The conventional amputation procedure, sometimes referred to as the ‘long-posterior flap’ method, is currently completed using the same methods as amputations were done in the days of the early part of the century (and before), only with better instruments and medications:
In a below knee amputation procedure, the tibia and fibula (two bones in the lower leg) aren’t secured to each other, which allows them to ‘chop stick’ (move about) within the residual limb (‘stump’), which can cause varying levels of pain on different days.
Within the Osteomyoplasty Amputation (Etrl) procedure, much more time is taken by the surgeon to ensure the residual limb is prepared for a future prosthetic device. During the procedure:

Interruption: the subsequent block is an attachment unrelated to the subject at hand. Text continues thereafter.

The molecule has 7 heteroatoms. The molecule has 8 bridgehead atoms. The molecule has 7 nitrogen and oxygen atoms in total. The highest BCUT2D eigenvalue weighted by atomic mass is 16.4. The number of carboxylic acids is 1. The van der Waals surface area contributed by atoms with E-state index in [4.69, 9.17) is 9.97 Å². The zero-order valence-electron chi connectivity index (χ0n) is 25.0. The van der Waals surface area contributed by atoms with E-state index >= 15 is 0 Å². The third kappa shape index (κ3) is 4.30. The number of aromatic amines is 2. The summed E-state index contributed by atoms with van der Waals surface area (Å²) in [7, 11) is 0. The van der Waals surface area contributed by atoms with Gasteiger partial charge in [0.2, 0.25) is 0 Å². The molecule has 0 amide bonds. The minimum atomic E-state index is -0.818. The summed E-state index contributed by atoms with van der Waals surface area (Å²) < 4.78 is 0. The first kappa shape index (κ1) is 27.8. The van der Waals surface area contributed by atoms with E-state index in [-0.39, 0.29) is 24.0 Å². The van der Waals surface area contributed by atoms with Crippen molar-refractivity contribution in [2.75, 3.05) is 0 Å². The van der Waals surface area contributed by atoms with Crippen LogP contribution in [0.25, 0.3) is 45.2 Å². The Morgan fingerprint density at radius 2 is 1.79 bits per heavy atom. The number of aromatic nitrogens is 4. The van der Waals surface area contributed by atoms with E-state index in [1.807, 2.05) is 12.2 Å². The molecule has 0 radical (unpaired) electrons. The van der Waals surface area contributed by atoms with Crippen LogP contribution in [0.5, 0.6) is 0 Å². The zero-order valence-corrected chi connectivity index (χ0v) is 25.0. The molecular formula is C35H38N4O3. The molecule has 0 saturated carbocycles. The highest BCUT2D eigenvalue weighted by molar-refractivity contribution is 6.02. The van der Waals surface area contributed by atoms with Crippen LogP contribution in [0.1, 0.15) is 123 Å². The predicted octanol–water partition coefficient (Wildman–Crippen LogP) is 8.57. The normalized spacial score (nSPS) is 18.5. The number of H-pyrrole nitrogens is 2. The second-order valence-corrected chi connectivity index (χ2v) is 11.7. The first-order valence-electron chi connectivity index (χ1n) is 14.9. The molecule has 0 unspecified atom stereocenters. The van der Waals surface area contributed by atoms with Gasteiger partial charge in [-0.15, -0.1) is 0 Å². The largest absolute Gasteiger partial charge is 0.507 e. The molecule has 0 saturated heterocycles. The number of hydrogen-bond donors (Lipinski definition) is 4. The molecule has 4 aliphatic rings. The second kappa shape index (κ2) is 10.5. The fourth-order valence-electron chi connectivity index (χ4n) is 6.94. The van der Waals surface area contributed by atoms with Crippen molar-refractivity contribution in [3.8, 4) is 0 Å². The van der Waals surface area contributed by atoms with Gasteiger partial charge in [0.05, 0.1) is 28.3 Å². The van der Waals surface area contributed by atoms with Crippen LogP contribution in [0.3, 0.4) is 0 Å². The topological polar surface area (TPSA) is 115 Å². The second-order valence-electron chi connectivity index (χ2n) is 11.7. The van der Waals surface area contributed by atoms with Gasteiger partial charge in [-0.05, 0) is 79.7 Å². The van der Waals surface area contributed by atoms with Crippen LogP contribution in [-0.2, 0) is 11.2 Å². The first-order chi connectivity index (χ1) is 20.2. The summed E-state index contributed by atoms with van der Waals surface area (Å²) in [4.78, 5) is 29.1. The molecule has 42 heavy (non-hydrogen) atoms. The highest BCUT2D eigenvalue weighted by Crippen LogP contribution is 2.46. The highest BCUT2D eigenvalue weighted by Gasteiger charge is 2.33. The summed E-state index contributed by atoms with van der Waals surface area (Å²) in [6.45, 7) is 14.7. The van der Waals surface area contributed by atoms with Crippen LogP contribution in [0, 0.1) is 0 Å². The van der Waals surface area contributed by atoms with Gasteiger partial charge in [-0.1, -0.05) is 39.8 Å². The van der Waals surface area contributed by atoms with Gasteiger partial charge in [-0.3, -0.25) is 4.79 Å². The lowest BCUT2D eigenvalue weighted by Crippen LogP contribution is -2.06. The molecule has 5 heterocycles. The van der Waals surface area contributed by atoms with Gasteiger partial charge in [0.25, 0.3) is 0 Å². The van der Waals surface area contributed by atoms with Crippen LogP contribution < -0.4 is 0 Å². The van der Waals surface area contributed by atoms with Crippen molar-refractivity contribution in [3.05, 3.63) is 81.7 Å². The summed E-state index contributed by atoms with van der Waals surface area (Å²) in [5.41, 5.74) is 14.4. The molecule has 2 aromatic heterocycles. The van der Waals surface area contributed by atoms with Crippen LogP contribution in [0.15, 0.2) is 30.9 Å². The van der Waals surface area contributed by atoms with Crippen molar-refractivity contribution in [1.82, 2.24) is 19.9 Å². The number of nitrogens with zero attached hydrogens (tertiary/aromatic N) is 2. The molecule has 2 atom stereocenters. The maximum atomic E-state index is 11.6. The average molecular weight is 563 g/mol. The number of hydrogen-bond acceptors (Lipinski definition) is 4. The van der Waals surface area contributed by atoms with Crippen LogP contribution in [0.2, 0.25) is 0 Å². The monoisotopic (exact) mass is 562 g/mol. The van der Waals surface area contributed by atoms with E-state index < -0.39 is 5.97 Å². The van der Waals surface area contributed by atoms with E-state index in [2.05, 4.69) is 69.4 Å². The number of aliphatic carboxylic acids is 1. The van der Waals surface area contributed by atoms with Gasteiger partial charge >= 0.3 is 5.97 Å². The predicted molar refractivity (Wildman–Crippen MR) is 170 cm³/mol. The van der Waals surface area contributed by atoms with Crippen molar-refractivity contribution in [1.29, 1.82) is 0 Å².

There is also a considerable time difference between the two procedures … a conventional takes approximately 60-90 minutes while the Ertl needs approximately 2.5-4 hours (depending if it is a primary or revision surgery and the physical state of the limb). But considering the end results, that short amount of time (in the long run) is well worth the increased potential for returning to a high level of activity.
During all of my research, I have found numerous amputees that have had to undergo revisions (additional surgeries) and used the Ertl procedure to fix/improve the conventional procedure they originally received. I have never found an Ertl amputee that had to use a conventional procedure for revision.